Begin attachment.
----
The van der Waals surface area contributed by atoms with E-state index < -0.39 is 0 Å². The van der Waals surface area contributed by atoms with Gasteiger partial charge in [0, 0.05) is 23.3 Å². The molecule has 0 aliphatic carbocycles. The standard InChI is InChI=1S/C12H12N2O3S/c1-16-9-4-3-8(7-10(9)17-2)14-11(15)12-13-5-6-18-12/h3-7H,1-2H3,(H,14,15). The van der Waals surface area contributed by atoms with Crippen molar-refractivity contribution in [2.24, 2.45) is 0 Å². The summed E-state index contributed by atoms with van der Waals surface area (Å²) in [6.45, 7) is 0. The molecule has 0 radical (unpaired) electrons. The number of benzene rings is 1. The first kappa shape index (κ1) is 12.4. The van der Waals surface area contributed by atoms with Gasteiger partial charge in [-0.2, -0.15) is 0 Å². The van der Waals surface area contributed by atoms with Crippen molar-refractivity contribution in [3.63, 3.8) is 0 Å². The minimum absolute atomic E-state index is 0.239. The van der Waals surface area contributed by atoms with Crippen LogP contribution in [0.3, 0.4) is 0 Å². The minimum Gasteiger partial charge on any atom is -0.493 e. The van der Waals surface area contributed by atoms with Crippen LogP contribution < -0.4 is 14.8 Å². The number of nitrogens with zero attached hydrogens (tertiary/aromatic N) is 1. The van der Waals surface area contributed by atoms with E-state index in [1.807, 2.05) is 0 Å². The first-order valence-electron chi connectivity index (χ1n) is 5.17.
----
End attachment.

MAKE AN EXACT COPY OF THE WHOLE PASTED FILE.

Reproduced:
The van der Waals surface area contributed by atoms with E-state index < -0.39 is 0 Å². The van der Waals surface area contributed by atoms with Gasteiger partial charge in [0, 0.05) is 23.3 Å². The molecule has 0 aliphatic carbocycles. The standard InChI is InChI=1S/C12H12N2O3S/c1-16-9-4-3-8(7-10(9)17-2)14-11(15)12-13-5-6-18-12/h3-7H,1-2H3,(H,14,15). The van der Waals surface area contributed by atoms with Crippen molar-refractivity contribution in [2.24, 2.45) is 0 Å². The summed E-state index contributed by atoms with van der Waals surface area (Å²) in [6.45, 7) is 0. The molecule has 0 radical (unpaired) electrons. The number of benzene rings is 1. The first kappa shape index (κ1) is 12.4. The van der Waals surface area contributed by atoms with Gasteiger partial charge in [-0.2, -0.15) is 0 Å². The van der Waals surface area contributed by atoms with Crippen molar-refractivity contribution in [3.63, 3.8) is 0 Å². The minimum absolute atomic E-state index is 0.239. The van der Waals surface area contributed by atoms with Crippen LogP contribution in [0.3, 0.4) is 0 Å². The minimum Gasteiger partial charge on any atom is -0.493 e. The van der Waals surface area contributed by atoms with Crippen LogP contribution < -0.4 is 14.8 Å². The number of nitrogens with zero attached hydrogens (tertiary/aromatic N) is 1. The van der Waals surface area contributed by atoms with E-state index in [1.807, 2.05) is 0 Å². The first-order valence-electron chi connectivity index (χ1n) is 5.17.